StEP released a new Green Paper on Leaded Glass from CRTs
The United Nations’ Solving the E-waste Problem (StEP) Initiative, founded in 2007, is a global consortium of companies, research institutes, governmental agencies, international organisations and NGOs dedicated to advancing the management and development of environmentally, economically and ethically sound e-waste resource recovery, reuse and prevention. The StEP Initiative does not endorse any specific products and seeks instead to provide science-based but applied recommendations towards a sustainable solution to the e-waste issue.
As one of its members, WorldLoop is pleased to be able to contribute, collaborate and learn from this unique organisation of diverse stakeholders sharing the common goal to address the e-waste problem.
One of the latest StEP Green research papers, published a month ago, is dedicated to the discussion of consequences of the cathode ray tube screens’ (CRTs) replacement by flat screens, which resulted in a significant amount of end-of-life CRTs stranded. The main focus of the review is the fate of lead in the new products and repositories. CRTs, which contain 1 to 1.5 kg of lead per screen, can be mainly found in the funnel and neck glass for radiation protection purposes. The lead content makes this CRT glass unsuitable in most glass applications. Therefore, StEP emphasizes the need for alternative recycling options that are able to use up the CRT leaded glass while safely retaining the lead out of contact with humans and the environment.
The main findings from the paper are the following:
- The recycling or disposal of the CRT leaded glass is of particular concern as the high lead oxide (PbO) content makes the glass unsuitable for most current glass applications;
- Considering the quantities of lead in CRTs and the decreasing lead exposure limits, an updated review of the recycling possibilities for CRT leaded glass is used in other products, with a particular focus on the fate of lead during use, is necessary.
After a thorough analysis of the potential options of managing CRTs, StEP has suggested following options:
- RECYCLING: The main material to be replaced by CRT leaded glass in most of the products proposed in the literature reviewed was silica or sand. For instance, tableware crystal glass might benefit from both the silica and the PbO in CRT leaded glass, considering that crystal glass contains 55 to 65% silica and 7 to 32% PbO. However, it is important to mention that the Joint Food and Agriculture/World Health Organization Expert Committee on Food Additives (JECFA) concluded that it was not possible to establish a new Provisional Tolerable Weekly Intake (PTWI) for lead that would be considered health protective.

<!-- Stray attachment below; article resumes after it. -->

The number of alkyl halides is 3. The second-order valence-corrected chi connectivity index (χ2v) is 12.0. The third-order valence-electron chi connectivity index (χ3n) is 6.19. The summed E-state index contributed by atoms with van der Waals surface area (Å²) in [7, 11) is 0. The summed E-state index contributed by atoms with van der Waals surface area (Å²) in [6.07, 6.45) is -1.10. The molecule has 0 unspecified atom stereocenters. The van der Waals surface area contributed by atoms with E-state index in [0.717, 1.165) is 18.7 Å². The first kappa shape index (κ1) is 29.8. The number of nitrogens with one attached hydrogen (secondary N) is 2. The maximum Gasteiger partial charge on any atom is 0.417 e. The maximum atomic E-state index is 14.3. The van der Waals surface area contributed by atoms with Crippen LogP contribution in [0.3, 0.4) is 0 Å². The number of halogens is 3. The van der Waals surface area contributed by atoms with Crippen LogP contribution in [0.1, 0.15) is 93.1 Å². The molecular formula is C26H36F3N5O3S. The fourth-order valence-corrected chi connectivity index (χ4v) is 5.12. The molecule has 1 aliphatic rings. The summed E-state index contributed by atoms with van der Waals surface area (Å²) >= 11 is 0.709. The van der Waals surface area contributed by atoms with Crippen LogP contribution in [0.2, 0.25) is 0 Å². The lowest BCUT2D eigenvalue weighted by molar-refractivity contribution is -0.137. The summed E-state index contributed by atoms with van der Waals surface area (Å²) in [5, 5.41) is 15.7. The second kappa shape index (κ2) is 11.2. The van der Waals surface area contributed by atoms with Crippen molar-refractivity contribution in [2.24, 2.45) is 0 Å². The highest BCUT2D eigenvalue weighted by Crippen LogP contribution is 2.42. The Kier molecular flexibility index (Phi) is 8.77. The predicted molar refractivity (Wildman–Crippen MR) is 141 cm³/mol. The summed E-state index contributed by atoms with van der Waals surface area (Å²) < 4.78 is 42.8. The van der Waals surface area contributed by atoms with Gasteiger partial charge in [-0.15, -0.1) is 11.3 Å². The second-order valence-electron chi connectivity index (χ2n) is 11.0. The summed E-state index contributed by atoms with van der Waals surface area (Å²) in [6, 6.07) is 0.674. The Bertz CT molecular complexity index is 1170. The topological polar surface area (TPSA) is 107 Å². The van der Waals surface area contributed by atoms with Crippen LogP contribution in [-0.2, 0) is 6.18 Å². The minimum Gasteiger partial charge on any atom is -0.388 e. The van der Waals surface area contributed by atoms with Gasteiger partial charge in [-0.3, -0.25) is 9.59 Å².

- DISPOSAL: The current legislation in Europe categorizes CRT leaded glass under waste containing heavy metals and mandates to dispose it of in landfills for stabilized residues. CRT leaded glass may be used for backfilling old mines; provided that the materials are later reclaimed. However, STEP researchers mention that they were not able to find information regarding this practice. Although disposal represents an environmentally sound option for CRT leaded glass treatment, in cases in which the glass in mixed with other hazardous wastes, these options diminish the future availability of lead.
The paper concludes that in order to assure a stable throughput of CRT leaded glass for the specific products, a country or regional based assessment of the current stock and expected end-of-life flows of CRT screens is necessary.
“Step’s aim is to reduce dangers to humans and the environment which result from inadequate and irresponsible treatment practices. Crucially, Step aims to advance resource efficiency and prevent ongoing e-waste generation”
Dr. Ruediger Kuehr
Executive Secretary & Co-Founder, Step Initiative & United Nations University